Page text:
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U.S. Department of Justice
Office of Community Oriented Policing Services

145 N Street, N.E.
Washington, DC 20530


March 2019 | Volume 12 | Issue 2

The COPS Office is pleased to feature the Cranston (Rhode Island) Police Department as the March 2019 winner of the Community Policing in Action Photo Contest. The winning photo features officers Rebekah Neri, Andrea Comella, Ashley Hardy, and Brenda Davis supporting cancer patient Natasha Dufresne before her chemotherapy treatment

The Cranston Police Department (CPD) was having trouble building trust with the community when Colonel Michael Winquist was sworn in as the police chief in 2014. He knew that the department needed a better way to reach the residents; therefore, one of his first actions was to create the Office of Community Outreach. “We wanted to seek out opportunities for the police department to be able to engage with the community and create the solutions that people need.”

Captain Vincent McAteer has spearheaded the department’s community outreach office since its inception. “We are a point position for the department,” said McAteer. “Our primary responsibilities are strategic planning, the establishment of intervention strategies and programs to try and prevent crime throughout the city, as well as addressing the quality of life issues that come through various divisions.”

Chief Winquist credits Captain McAteer and the patrol officers with the success the outreach office has had in the community over the past few years. “[McAteer] has done a really good job with [leading the outreach office] just by being out in the community and finding the solutions that people want,” Winquest explained. “We have a great team of officers here in the city. They’re constantly volunteering their time . . . and they are really connected to the community.”

Captain McAteer says his officers on patrol are “facilitating and carrying out the message of community policing” on a daily basis. He finds that “a lot of the programs that we do have are heavily dependent on the everyday interactions [our officers have] with the public.”

These everyday interactions and conversations are a discovery tool. “A lot of the programs we’ve developed over the years have been ideas that our patrol officers, the ones on the street, have developed on their own,” said Captain McAteer. The officers observe or discuss an issue that residents are facing, and “[the programs] all really come about organically.”

This approach leads to the development of out-of-the-box programs that make everyday tasks easier and safer for residents. The camera registration program allows residents to register their home security camera with the department to prevent crimes and to facilitate investigations in the area. Through a vacation check program, residents can enter their vacation time on the CPD website so officers can check on their homes during their patrol to ensure nothing is out of order. In addition, the department has even permitted the public to use the CPD parking lot as a “safe area” for e-commerce exchanges.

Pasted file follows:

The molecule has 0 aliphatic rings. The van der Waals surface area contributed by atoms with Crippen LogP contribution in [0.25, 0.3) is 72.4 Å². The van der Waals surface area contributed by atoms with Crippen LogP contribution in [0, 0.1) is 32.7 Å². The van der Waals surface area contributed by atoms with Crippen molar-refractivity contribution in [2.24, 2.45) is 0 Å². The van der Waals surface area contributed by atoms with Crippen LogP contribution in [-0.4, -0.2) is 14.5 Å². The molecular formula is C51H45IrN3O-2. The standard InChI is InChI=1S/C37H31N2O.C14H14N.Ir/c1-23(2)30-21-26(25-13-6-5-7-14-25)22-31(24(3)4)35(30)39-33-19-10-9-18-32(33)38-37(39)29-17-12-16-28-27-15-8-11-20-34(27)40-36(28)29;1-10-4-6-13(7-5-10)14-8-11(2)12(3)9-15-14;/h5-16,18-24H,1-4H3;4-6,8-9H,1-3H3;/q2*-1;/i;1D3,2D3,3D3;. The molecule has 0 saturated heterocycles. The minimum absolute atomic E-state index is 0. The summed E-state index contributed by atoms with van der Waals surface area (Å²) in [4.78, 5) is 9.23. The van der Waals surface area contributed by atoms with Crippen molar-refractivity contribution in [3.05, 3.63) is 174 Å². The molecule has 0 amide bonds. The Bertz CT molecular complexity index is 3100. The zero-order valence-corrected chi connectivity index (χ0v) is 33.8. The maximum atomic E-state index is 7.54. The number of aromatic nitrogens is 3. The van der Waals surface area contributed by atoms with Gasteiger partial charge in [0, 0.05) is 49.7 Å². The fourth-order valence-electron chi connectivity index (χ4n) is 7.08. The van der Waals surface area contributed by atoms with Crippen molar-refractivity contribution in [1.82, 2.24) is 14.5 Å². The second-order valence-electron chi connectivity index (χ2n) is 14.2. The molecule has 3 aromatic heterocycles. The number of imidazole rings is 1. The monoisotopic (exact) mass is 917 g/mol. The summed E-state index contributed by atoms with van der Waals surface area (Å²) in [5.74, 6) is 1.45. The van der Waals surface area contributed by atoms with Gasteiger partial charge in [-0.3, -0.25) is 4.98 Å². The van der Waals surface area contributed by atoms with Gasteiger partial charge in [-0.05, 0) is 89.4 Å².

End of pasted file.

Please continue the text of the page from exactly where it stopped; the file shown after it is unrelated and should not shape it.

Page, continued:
The story behind the winning photo is another example of an interaction that turned into a special idea. Officer Rebekah Neri’s son was being treated for leukemia when she met nine-year-old Natasha Dufresne. Neri’s son had a chemotherapy port placed, and he was scared to have it accessed for the first time. “He was having a difficult time, and so was I,” Neri explained. Natasha, who was going through treatment herself, approached Neri and her son to reassure him and to show her own port to help ease his fears.

This act of kindness resonated with Officer Neri. “The children there are just so brave and resilient. And as a police officer, I would like to think most of us believe that we’re brave, but during this difficult time, here was nine-year-old Natasha going through cancer treatment [and] showing my son, and someone like me, how to be brave.”

Officer Neri wanted to return the compassion that Natasha showed her son by visiting the young girl with her fellow officers before one of Natasha’s treatments. Officers Andrea Comella, Ashley Hardy, and Brenda Davis joined Neri in the visit. “We brought her Wonder Woman decorations and had a girl power theme for the day,” said Neri. She continued, “Currently, Natasha is doing very well and is back in school. There’s been talk of making her chief for a day – when it is a good time for her.”

This special visit is the “type of engagement that [the CPD] wants to encourage all the time,” Captain McAteer said. “[Officer Neri’s] efforts and the efforts of all the ladies in that picture were emblematic of how we approach community policing.”

Madeleine Smith
Managing Editor

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